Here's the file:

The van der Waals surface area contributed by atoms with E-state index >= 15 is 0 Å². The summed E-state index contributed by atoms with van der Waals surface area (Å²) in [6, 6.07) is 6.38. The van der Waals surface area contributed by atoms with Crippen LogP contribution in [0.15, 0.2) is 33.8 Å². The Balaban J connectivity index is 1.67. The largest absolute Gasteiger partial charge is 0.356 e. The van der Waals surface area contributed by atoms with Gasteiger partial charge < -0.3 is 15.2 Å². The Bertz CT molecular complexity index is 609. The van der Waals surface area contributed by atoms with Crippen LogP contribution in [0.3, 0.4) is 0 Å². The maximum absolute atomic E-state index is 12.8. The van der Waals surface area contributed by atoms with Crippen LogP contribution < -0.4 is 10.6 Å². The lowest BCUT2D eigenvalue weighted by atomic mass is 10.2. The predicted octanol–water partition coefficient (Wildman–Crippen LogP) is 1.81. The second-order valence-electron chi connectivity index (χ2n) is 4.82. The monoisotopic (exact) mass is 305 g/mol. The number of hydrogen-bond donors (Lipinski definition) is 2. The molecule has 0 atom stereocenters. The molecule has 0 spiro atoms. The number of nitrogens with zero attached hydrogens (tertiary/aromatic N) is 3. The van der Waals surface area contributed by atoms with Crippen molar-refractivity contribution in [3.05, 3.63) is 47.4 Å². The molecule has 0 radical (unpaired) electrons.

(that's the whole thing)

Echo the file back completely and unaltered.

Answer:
The van der Waals surface area contributed by atoms with E-state index >= 15 is 0 Å². The summed E-state index contributed by atoms with van der Waals surface area (Å²) in [6, 6.07) is 6.38. The van der Waals surface area contributed by atoms with Crippen LogP contribution in [0.15, 0.2) is 33.8 Å². The Balaban J connectivity index is 1.67. The largest absolute Gasteiger partial charge is 0.356 e. The van der Waals surface area contributed by atoms with Gasteiger partial charge < -0.3 is 15.2 Å². The Bertz CT molecular complexity index is 609. The van der Waals surface area contributed by atoms with Crippen LogP contribution in [0.3, 0.4) is 0 Å². The maximum absolute atomic E-state index is 12.8. The van der Waals surface area contributed by atoms with Crippen LogP contribution < -0.4 is 10.6 Å². The lowest BCUT2D eigenvalue weighted by atomic mass is 10.2. The predicted octanol–water partition coefficient (Wildman–Crippen LogP) is 1.81. The second-order valence-electron chi connectivity index (χ2n) is 4.82. The monoisotopic (exact) mass is 305 g/mol. The number of hydrogen-bond donors (Lipinski definition) is 2. The molecule has 0 atom stereocenters. The molecule has 0 spiro atoms. The number of nitrogens with zero attached hydrogens (tertiary/aromatic N) is 3. The van der Waals surface area contributed by atoms with Crippen molar-refractivity contribution in [3.05, 3.63) is 47.4 Å². The molecule has 0 radical (unpaired) electrons.